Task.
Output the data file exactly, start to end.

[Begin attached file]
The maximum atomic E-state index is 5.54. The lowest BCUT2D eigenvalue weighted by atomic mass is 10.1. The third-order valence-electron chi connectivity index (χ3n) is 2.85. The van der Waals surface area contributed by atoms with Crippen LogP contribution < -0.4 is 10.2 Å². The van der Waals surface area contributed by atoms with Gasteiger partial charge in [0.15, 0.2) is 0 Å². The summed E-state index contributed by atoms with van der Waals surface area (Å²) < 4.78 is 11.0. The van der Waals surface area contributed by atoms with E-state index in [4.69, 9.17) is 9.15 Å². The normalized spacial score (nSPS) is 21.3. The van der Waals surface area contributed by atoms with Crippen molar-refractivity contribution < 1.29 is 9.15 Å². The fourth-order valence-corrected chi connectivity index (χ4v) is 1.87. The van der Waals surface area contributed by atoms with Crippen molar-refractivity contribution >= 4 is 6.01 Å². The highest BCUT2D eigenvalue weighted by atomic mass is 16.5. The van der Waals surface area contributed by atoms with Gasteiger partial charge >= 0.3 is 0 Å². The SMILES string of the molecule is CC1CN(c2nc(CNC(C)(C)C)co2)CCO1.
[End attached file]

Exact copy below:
The maximum atomic E-state index is 5.54. The lowest BCUT2D eigenvalue weighted by atomic mass is 10.1. The third-order valence-electron chi connectivity index (χ3n) is 2.85. The van der Waals surface area contributed by atoms with Crippen LogP contribution < -0.4 is 10.2 Å². The van der Waals surface area contributed by atoms with Gasteiger partial charge in [0.15, 0.2) is 0 Å². The summed E-state index contributed by atoms with van der Waals surface area (Å²) < 4.78 is 11.0. The van der Waals surface area contributed by atoms with E-state index in [4.69, 9.17) is 9.15 Å². The normalized spacial score (nSPS) is 21.3. The van der Waals surface area contributed by atoms with Crippen molar-refractivity contribution < 1.29 is 9.15 Å². The fourth-order valence-corrected chi connectivity index (χ4v) is 1.87. The van der Waals surface area contributed by atoms with Crippen molar-refractivity contribution >= 4 is 6.01 Å². The highest BCUT2D eigenvalue weighted by atomic mass is 16.5. The van der Waals surface area contributed by atoms with Gasteiger partial charge >= 0.3 is 0 Å². The SMILES string of the molecule is CC1CN(c2nc(CNC(C)(C)C)co2)CCO1.